Below you see an example of a bicubic graph consisting of faces with degree $4$ and $6$, which makes up the set of graphs of my interest and is a subset of the so called Barnette graphs.
Since the graph is planar it has a 4-coloring of the faces and therefore a 3-coloring of the edges. If you color the edges along the Hamilton Cylce (HC) given by the increasing labels with the colors 1 and 2 (color 0 is left for the non HC edges).
Using this 3-coloring you can assign an orientation to every vertex. Just look at the graph and check how the colors 0,1 and 2 result in an orientation. For the example above you get: $$ LRLL|RLRR|LRLL|RLRR|LLRR $$
E.g. at vertex 2, the edge (1,2) has color 1, edge (2,3) has color 2 and edge (2,9) has color 0. So the vertex has a right orientation, i.e. $R$.
The first observation from the examples we have so far (the cube and another 12 vertex graph) is that the orientations occur balanced, i.e. you get the same number of left and right oriented vertices. (Proven below...)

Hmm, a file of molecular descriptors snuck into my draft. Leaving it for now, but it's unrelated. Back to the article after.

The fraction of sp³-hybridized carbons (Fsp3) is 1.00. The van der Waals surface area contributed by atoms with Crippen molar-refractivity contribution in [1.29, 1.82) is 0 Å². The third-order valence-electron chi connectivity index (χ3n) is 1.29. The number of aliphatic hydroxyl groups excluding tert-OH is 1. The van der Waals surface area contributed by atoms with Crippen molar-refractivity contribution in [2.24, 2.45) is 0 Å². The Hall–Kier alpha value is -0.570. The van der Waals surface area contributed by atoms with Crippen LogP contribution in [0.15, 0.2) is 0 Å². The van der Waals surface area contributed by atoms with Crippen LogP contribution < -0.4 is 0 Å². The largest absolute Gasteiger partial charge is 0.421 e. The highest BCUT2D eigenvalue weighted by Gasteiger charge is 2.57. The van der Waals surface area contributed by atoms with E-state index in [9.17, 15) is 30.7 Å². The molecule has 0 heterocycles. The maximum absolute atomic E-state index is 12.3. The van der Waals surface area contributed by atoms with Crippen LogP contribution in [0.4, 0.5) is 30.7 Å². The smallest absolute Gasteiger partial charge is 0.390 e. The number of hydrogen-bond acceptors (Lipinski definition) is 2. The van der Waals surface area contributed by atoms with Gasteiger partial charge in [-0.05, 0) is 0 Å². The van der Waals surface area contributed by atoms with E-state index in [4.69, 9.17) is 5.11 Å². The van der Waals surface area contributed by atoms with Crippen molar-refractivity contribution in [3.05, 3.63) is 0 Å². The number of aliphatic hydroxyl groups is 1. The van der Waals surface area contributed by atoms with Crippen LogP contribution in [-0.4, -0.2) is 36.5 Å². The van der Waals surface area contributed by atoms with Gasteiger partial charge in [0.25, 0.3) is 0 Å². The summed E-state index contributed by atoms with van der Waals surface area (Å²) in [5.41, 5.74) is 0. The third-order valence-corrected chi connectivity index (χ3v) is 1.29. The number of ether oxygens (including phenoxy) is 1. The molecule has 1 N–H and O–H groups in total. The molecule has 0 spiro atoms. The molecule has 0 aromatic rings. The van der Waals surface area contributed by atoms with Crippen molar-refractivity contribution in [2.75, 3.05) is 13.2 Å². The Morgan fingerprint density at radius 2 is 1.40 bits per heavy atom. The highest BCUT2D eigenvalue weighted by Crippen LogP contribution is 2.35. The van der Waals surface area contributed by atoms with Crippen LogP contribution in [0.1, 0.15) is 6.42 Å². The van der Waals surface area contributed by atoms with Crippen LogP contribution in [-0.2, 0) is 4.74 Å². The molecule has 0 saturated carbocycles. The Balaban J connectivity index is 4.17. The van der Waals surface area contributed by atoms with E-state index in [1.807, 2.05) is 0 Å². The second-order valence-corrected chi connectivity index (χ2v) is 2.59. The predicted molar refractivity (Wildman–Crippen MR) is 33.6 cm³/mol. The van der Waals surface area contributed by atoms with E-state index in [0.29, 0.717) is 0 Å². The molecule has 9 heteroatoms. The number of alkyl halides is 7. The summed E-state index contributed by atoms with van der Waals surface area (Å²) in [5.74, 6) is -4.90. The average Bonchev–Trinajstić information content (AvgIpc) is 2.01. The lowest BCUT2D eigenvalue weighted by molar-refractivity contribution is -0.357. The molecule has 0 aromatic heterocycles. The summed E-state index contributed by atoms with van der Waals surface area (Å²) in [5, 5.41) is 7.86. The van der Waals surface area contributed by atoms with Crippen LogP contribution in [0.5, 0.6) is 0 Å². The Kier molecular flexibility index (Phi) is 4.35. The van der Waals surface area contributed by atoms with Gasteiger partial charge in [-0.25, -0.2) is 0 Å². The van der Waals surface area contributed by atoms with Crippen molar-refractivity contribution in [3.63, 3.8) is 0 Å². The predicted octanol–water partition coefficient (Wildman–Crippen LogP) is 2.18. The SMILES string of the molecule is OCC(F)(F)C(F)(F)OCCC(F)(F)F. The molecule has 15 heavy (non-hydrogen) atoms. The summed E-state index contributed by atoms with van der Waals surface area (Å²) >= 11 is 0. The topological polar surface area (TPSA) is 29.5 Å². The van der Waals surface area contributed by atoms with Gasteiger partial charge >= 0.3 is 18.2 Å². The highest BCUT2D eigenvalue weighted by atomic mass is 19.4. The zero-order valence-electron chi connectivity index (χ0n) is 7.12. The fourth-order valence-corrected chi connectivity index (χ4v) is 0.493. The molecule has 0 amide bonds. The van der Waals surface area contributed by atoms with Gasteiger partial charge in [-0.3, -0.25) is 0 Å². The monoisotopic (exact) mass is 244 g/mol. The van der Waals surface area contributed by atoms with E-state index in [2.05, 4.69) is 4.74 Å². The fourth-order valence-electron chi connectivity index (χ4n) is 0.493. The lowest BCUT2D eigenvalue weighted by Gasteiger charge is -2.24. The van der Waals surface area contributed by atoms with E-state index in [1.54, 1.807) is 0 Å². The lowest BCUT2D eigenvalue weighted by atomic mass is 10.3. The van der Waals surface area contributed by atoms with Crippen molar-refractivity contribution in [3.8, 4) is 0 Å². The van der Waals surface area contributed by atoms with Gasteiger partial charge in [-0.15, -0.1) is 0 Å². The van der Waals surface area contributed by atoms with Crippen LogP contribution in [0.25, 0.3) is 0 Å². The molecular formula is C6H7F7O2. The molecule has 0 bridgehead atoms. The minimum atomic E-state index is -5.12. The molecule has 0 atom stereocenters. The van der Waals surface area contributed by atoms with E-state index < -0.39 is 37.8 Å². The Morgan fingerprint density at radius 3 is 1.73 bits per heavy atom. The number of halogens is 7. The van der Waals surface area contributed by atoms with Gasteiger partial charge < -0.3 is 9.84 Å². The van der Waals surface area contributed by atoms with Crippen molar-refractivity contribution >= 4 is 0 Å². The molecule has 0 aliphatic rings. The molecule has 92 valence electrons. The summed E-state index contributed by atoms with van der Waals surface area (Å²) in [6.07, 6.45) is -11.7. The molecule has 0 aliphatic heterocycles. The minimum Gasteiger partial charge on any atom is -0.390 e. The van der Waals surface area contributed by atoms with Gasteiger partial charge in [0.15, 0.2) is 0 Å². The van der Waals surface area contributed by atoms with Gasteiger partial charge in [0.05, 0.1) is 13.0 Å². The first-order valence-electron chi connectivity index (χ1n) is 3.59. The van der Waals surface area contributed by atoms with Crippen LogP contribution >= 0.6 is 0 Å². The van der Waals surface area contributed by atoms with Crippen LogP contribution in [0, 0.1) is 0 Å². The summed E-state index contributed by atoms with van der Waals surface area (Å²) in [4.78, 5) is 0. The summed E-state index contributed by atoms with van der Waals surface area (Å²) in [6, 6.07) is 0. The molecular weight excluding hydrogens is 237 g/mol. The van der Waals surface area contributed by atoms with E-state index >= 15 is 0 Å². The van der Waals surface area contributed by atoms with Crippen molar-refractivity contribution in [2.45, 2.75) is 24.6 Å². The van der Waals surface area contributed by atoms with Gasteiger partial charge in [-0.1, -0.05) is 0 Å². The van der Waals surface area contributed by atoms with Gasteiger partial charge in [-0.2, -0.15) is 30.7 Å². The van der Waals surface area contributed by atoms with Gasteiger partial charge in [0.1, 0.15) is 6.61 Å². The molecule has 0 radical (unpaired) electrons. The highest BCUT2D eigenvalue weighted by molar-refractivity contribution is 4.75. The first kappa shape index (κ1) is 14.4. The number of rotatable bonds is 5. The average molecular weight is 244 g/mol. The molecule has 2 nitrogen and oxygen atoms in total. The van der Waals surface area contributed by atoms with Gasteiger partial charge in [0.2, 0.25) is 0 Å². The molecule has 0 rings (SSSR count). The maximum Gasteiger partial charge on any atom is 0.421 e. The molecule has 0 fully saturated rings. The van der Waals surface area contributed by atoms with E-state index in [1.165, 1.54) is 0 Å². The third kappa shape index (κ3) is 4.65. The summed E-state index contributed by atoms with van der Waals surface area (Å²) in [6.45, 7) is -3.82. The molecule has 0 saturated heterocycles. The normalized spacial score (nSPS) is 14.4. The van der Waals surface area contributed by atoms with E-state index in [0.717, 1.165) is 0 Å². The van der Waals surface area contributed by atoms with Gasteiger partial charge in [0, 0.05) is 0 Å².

But if you now go along the HC, i.e. you start from 1 and go to 2 you have to turn left, which is against the orientation of the vertex, which is right. I write $0$ for wrong and $1$ for correct orientation. What you now get is, at least stunning to me: $$ 01010101010101010101 $$ How to prove that?
I also checked an alternative HC for the graph given above and some simpler graphs with the same result.